Can we really grow a ‘wall of trees’ across the Sahel to break the creeping malice of desertification?
From the moment I first read about this initiative about 18 months ago I was intrigued by the concept and astounded at the sheer scale of it. I have to admit that at first I thought it might just be a great big hoax, but no it is real.
The project started in 2008 in northern Senegal and it has a long, long way to go as the vision is for a 15-kilometre-wide swathe of mainly drought-resistant acacia trees to wander across 7 750 kilometres of sere African landscape from Senegal in the west to Djibouti in the east. The manmade forest will do more than stop the sands – it has already brought thousands of jobs to some of the poorest regions of the continent and has transformed marginal lands into gardens and tree nurseries. You can read about the full extent of the vision here.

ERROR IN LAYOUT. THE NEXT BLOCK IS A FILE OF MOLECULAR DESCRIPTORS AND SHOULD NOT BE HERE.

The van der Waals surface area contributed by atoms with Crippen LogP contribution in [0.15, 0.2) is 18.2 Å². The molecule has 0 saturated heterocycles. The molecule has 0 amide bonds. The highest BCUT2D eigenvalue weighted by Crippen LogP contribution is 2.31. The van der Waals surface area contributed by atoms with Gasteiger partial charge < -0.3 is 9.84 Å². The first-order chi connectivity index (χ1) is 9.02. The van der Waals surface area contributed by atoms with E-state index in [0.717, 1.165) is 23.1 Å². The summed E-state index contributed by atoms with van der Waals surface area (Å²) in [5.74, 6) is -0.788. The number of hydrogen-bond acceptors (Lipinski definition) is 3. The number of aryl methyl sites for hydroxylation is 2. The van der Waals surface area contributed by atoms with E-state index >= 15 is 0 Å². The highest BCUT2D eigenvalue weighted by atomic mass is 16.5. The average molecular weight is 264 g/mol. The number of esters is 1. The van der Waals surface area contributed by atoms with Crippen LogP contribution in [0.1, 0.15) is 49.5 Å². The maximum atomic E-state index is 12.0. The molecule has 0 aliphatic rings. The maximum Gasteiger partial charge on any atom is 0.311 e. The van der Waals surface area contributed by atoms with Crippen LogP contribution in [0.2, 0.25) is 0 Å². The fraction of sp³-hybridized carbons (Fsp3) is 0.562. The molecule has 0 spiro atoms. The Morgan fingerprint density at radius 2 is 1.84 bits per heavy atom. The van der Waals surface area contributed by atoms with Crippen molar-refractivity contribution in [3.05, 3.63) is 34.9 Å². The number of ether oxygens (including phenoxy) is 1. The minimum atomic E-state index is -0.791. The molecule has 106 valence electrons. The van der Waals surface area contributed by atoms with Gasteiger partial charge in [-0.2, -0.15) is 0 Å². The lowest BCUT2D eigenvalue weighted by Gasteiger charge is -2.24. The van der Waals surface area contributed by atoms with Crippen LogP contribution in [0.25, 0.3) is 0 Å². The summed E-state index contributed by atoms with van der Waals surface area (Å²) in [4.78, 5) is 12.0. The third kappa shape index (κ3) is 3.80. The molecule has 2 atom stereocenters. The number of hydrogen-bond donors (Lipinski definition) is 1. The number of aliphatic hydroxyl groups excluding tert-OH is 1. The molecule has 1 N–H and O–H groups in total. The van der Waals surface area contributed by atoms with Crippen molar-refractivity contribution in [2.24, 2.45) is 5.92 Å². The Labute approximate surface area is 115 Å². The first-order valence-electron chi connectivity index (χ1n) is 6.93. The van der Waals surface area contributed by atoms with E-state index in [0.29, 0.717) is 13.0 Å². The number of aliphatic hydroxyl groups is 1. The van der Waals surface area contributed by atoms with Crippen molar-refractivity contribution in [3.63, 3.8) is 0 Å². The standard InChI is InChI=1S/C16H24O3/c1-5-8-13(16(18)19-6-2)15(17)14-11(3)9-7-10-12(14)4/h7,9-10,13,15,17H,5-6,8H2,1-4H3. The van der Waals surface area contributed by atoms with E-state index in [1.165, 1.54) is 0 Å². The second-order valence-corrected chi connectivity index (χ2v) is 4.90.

In December 2013 an international forum to forge new partnerships was held in Rome. This followed on from an earlier commitment from the World Bank, which signed a US$4.6-million grant agreement to establish a regional innovation hub to support the Great Green Wall.
It is a hugely visionary project that could help the battle against climate change, but the challenges are just as huge. One will be to maintain momentum across some of Africa’s least politically stable countries; another will be to overcome the sort of short-termism that could see desperate communities hacking the trees as fast as they are planted for much-needed fuel. But it is a grand dream that I hope will come to fruition as one of the greatest triumphs of modern-day Africa.